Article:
Highmark ad's layoff claims called into question by state Insurance Department
State regulators are questioning claims by Highmark Inc. that its health insurance division might lay off thousands of workers if it cannot renew a reimbursement contract with UPMC.
Highmark, the state's largest health insurer, says in a television commercial that UPMC's refusal to extend a contract giving Highmark members in-network access to UPMC beyond 2014 will mean the “loss of thousands of critical jobs right here in Western Pennsylvania.”
But the state Insurance Department is calling the insurer out on the claim.
“These statements appear to be inconsistent with information supplied by Highmark to the department in the course of the department's consideration of” Highmark's application to acquire West Penn Allegheny Health System, according to an Oct. 4 letter to the insurance company from Deputy Insurance Commissioner Stephen Johnson.
Highmark spokesman Aaron Billger said the company does not believe there's anything inconsistent between what it told the state and the message in the ad.
“During that process, we did disclose that we did have the strong potential for enrollment losses,” he said, referring to financial projections and other documentation the insurer provided to the department during the review of its plan to acquire West Penn Allegheny.
The acquisition, which the regulator approved in April, is cited by UPMC as the primary reason it won't contract with Highmark. UPMC spokesman Paul Wood declined to comment on the letter or Highmark's ad.
If Highmark members leave the insurer in 2015 for insurance companies that have in-network access to UPMC's hospitals and doctors, Highmark would have to reduce expenses to match membership levels, Billger said.
“As a result of enrollment declines, we'd need to address administration costs, and some of that would come through our workforce,” he said.
In a written response to the department on Wednesday, Highmark Chief Legal Officer Thomas VanKirk references a March filing in which the insurer states that “Highmark has higher projected enrollment in the UPMC in-network projections than it does in the UPMC out-of-network projections.”
But the document makes no mention of the potential for job losses.
“During the process we disclosed that Highmark Health Services would suffer losses of enrollment if there were no ongoing contract with UPMC and that significant administrative costs would need to be eliminated as a result,” VanKirk's response states.
Johnson pointed out that financial projections Highmark provided showed that its revenue and expenses would continue to grow at equal rates in 2015 and 2016 once it acquires the five-hospital West Penn Allegheny network and loses its contract with UPMC. The projections show that Highmark would continue to make profits of more than $300 million a year in those years.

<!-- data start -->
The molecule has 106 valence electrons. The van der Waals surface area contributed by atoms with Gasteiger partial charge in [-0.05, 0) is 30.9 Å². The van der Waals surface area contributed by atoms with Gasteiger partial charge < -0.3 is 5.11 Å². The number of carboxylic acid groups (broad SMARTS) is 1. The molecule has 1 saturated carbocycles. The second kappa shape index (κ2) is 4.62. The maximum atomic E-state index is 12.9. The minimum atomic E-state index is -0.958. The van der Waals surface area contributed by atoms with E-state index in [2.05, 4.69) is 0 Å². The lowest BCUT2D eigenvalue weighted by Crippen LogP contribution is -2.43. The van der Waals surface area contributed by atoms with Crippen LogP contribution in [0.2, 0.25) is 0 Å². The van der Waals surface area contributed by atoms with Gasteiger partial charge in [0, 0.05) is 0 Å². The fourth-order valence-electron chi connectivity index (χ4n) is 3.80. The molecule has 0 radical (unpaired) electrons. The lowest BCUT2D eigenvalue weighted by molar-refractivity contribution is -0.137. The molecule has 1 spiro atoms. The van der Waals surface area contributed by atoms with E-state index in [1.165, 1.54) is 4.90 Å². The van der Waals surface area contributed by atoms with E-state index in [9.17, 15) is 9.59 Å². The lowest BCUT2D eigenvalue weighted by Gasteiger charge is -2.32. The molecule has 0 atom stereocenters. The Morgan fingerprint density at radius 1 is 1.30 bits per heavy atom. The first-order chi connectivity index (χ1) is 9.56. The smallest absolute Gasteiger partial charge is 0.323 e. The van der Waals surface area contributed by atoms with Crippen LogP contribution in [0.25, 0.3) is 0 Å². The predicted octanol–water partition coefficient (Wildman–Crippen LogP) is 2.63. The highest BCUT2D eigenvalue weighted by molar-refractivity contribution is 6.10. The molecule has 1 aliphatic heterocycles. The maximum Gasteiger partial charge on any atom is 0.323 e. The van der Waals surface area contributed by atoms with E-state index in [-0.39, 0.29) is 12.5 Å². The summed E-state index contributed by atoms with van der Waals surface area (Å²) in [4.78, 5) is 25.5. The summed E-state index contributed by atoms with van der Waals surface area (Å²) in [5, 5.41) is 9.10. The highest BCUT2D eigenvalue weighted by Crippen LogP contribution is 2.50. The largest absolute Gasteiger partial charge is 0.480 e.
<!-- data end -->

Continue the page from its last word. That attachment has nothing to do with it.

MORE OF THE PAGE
Highmark and UPMC are not-for-profit organizations.
“The department is very concerned to see public statements by Highmark that appear to be inconsistent with information supplied by Highmark,” Johnson wrote.
Insurance Department spokeswoman Melissa Fox declined to comment on Highmark's response.
Alex Nixon is a staff writer for Trib Total Media. He can be reached at 412-320-7928 or firstname.lastname@example.org.
Add Alex Nixon to your Google+ circles.
Show commenting policy
TribLive commenting policy
You are solely responsible for your comments and by using TribLive.com you agree to our Terms of Service.
We moderate comments. Our goal is to provide substantive commentary for a general readership. By screening submissions, we provide a space where readers can share intelligent and informed commentary that enhances the quality of our news and information.
While most comments will be posted if they are on-topic and not abusive, moderating decisions are subjective. We will make them as carefully and consistently as we can. Because of the volume of reader comments, we cannot review individual moderation decisions with readers.
We value thoughtful comments representing a range of views that make their point quickly and politely. We make an effort to protect discussions from repeated comments either by the same reader or different readers.
We follow the same standards for taste as the daily newspaper. A few things we won't tolerate: personal attacks, obscenity, vulgarity, profanity (including expletives and letters followed by dashes), commercial promotion, impersonations, incoherence, proselytizing and SHOUTING. Don't include URLs to Web sites.
We do not edit comments. They are either approved or deleted. We reserve the right to edit a comment that is quoted or excerpted in an article. In this case, we may fix spelling and punctuation.
We welcome strong opinions and criticism of our work, but we don't want comments to become bogged down with discussions of our policies and we will moderate accordingly.
We appreciate it when readers and people quoted in articles or blog posts point out errors of fact or emphasis and will investigate all assertions. But these suggestions should be sent via e-mail. To avoid distracting other readers, we won't publish comments that suggest a correction. Instead, corrections will be made in a blog post or in an article.
- Mud serves as multipurpose tool in $100B shale industry
- Cleveland district, including Pittsburgh, shows moderate economic growth in latest Beige Book report from Fed
- Exxon CEO: Low oil prices here to stay
- Changes on way to table
- Transcripts show Fed’s fear of big bank aid
- Esmark sues Slovakian businessman for $100M, alleges sabotaged deal
- Sales, profit rebound as American Eagle Outfitters returns to roots
- Stocks fall further from record highs
- Labor Department, nonprofit studies urge workplace injury system reform
- Mylan closes $5.3B tax-lowering deal with Abbott Labs
- Concurrent Technologies focuses on developing batteries for renewable energy, electric cars